To-do list, April 9 




7:10 p.m., Dickey-Stephens Park, North Little Rock. $6-$10.

It's a new year for the defending Texas League champion Arkansas Travelers, and one that could prove just as exciting as last. In minor league ball, of course, there's no predicting the vagaries of call-ups. I'd venture that most of those who take in games care more about seeing prospects passing through or flashes of offensive brilliance than about the team's record. There should be plenty of the former this year. The Travs' opening day roster features eight of Baseball America's top 31 prospects in the Los Angeles Angels organization, including power hitting catcher Hank Conger and first baseman Mark Trumbo, both of whom played, for a time, for the Travs last year. New faces include outfielder Peter Bourjos, who stole 50 bases with Rancho Cucamonga last year; second baseman Ryan Mount, who got 49 RBIs and 16 home runs in Class A, and the organization's number two prospect, right-handed pitcher J.T. O'Sullivan, who'll start on opening night. Thursday marks the start of a six-day home stand for the Travs, who'll take on Midland through Saturday and Frisco Sunday through Tuesday. LM.





10 p.m., Revolution. $20.


Continuing an impressive streak of attracting neo-soul talent, Little Rock gets another potentially rising star on Friday. Anthony David, from Atlanta, comes to town co-signed by India-Arie, whose Soulbird imprint (distributed by Universal Republic) released his “Acey Deucy” last year. Ironically, it was David who encouraged his longtime friend Arie to get started performing professionally and even bankrolled some of her early sessions with his rent money. Karma seems to be coming round. David was nominated for a Grammy this year for the single “A Part of My Life.” His “Bill Withers meets Mos Def” sound, as Arie has described it, should bring out the crowds in droves. Particularly since it's also a joint birthday party for local trumpet standout Rodney Block and One Stone front man Christopher Bowen, who'll also perform. LM.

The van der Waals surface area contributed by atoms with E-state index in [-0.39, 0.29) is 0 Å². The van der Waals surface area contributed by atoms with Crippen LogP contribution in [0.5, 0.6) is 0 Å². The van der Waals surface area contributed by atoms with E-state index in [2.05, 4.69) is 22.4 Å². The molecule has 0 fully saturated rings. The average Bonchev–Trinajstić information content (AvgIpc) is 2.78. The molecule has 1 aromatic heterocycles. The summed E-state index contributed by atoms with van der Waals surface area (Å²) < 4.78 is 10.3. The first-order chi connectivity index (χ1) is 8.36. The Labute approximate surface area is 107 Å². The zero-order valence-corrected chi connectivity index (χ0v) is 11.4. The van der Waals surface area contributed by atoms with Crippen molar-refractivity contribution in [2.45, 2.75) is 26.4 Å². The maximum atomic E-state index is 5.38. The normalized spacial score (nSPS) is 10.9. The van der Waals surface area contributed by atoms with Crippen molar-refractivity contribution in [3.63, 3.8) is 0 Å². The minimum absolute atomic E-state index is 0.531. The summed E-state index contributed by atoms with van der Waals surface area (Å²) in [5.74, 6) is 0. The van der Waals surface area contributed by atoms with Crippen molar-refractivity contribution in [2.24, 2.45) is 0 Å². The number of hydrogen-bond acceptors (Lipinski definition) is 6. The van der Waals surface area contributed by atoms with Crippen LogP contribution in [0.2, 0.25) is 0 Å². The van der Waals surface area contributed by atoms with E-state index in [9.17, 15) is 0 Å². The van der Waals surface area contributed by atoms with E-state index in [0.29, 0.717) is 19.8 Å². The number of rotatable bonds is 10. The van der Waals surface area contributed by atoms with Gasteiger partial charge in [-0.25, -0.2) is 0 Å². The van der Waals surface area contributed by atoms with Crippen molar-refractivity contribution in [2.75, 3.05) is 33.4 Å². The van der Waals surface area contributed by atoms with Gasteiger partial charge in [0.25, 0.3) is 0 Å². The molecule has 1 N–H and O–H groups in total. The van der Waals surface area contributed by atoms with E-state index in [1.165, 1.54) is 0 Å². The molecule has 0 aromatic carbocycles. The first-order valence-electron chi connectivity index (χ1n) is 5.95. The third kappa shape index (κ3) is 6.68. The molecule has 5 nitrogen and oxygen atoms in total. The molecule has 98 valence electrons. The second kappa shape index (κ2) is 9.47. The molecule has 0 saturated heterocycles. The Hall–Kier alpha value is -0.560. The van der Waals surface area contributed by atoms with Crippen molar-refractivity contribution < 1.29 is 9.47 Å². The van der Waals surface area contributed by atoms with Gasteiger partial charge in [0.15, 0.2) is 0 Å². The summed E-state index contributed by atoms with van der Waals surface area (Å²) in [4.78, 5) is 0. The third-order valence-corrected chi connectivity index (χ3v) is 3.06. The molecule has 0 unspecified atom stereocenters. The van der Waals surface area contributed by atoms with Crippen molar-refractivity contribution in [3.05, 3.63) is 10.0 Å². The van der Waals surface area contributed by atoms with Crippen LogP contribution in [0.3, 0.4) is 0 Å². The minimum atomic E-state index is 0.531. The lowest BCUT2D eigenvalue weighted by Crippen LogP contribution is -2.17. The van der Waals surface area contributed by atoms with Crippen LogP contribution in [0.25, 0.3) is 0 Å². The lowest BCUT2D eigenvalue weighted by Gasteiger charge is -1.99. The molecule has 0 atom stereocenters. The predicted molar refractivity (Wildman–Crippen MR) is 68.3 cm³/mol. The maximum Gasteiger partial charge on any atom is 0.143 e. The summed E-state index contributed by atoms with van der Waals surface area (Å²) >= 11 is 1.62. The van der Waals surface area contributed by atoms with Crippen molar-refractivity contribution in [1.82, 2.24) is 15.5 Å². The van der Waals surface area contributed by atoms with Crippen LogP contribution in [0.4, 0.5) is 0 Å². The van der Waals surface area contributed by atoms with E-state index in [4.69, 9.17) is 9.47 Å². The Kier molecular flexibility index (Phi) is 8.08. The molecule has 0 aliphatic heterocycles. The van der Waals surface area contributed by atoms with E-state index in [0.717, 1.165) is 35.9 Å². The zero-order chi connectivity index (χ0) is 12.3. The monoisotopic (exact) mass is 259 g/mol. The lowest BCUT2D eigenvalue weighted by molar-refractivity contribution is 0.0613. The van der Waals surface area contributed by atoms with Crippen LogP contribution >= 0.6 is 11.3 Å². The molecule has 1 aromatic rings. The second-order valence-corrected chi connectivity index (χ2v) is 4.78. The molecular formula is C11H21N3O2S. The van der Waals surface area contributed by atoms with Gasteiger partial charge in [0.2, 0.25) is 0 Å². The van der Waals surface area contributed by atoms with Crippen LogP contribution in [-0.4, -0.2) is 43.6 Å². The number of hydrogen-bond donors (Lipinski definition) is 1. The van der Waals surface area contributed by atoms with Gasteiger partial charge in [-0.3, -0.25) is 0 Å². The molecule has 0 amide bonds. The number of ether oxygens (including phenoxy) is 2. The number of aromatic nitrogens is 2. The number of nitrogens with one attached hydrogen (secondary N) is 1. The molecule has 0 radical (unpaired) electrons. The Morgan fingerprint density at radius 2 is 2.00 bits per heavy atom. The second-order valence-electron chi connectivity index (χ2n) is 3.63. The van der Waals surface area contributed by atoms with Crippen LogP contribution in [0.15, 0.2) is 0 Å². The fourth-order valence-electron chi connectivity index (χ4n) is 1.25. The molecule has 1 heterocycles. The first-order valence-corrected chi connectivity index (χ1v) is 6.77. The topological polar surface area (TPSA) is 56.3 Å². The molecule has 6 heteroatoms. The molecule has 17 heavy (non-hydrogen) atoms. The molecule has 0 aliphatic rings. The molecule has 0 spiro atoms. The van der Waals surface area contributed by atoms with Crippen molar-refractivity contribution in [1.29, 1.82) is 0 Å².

8 p.m., Robinson Center Music Hall. $17-$66.


You can't accuse the Arkansas Symphony Orchestra of being inaccessible. In two performances (same time, place and price on Saturday), it takes on the music from Disney classics such as “Aladdin,” “Beauty and the Beast,” “Hercules,” “The Hunchback of Notre Dame,” “Lion King,” “The Little Mermaid,” “Mary Poppins,” “Mulan” and more. Movie stills, from each featured film, will be projected during the performance. Pre-show, at 6:45 both nights, actors and dancers from Radio Disney's “Rockin' Road Show” will perform on the steps of Robinson. LM.



10 p.m., White Water Tavern, $5.


Three's not always a crowd, but this three-band group of 2008-09 Musicians Showcase performers, all trios, coincidentally, should certainly attract one. The evening begins with the See, a powerful modern rock outfit that continues to hone its live delivery with an increasing gig schedule. They'll set the mood for sure. With a scarce live presence bordering on criminally (but understandably, due to jobs and families) absent, the Reds, hands down one of my faves from last year's competition, have re-emerged. After re-familiarizing myself with their “Economy of Motion” disc, I carved my Friday night's plans in stone, still pondering whether the name could represent Communism, old-school slang for barbiturates or simply colors. And Jonathan Wilkins' songs, strong as they are when performed solo, are a much thicker sandwich when bassist Matt Floyd and drummer Will Boyd apply the rhythmic mustard (with a possible assist by sometimes keyboardist Isaac Alexander). Not much else to say about this show except try to arrive early and plan on staying late. PP



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